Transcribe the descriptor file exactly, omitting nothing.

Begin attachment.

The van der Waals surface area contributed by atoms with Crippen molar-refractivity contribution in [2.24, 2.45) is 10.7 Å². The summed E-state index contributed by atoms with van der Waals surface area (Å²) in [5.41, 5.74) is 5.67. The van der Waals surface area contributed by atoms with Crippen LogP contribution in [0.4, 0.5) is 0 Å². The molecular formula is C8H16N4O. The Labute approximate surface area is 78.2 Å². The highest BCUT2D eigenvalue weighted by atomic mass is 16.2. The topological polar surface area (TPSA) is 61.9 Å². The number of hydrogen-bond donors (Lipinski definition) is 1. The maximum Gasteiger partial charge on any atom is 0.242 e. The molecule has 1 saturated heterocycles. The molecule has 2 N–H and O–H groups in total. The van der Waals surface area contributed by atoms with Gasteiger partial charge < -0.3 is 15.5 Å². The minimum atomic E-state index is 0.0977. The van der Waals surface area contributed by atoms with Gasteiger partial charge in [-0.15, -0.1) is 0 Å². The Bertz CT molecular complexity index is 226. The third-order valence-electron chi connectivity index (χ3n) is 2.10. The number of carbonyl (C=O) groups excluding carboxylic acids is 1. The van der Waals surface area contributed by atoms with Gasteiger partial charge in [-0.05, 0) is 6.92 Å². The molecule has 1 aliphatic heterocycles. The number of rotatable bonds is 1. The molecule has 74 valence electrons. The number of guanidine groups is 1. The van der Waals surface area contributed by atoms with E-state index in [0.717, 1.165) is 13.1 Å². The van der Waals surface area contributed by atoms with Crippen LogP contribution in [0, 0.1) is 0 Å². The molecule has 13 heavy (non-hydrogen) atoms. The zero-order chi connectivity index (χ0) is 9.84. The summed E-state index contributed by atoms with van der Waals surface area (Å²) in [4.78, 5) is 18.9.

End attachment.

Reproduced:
The van der Waals surface area contributed by atoms with Crippen molar-refractivity contribution in [2.24, 2.45) is 10.7 Å². The summed E-state index contributed by atoms with van der Waals surface area (Å²) in [5.41, 5.74) is 5.67. The van der Waals surface area contributed by atoms with Crippen LogP contribution in [0.4, 0.5) is 0 Å². The molecular formula is C8H16N4O. The Labute approximate surface area is 78.2 Å². The highest BCUT2D eigenvalue weighted by atomic mass is 16.2. The topological polar surface area (TPSA) is 61.9 Å². The number of hydrogen-bond donors (Lipinski definition) is 1. The maximum Gasteiger partial charge on any atom is 0.242 e. The molecule has 1 saturated heterocycles. The molecule has 2 N–H and O–H groups in total. The van der Waals surface area contributed by atoms with Gasteiger partial charge < -0.3 is 15.5 Å². The minimum atomic E-state index is 0.0977. The van der Waals surface area contributed by atoms with Gasteiger partial charge in [-0.15, -0.1) is 0 Å². The Bertz CT molecular complexity index is 226. The third-order valence-electron chi connectivity index (χ3n) is 2.10. The number of carbonyl (C=O) groups excluding carboxylic acids is 1. The van der Waals surface area contributed by atoms with Gasteiger partial charge in [-0.05, 0) is 6.92 Å². The molecule has 1 aliphatic heterocycles. The number of rotatable bonds is 1. The molecule has 74 valence electrons. The number of guanidine groups is 1. The van der Waals surface area contributed by atoms with E-state index in [0.717, 1.165) is 13.1 Å². The van der Waals surface area contributed by atoms with Crippen LogP contribution in [0, 0.1) is 0 Å². The molecule has 13 heavy (non-hydrogen) atoms. The zero-order chi connectivity index (χ0) is 9.84. The summed E-state index contributed by atoms with van der Waals surface area (Å²) in [4.78, 5) is 18.9.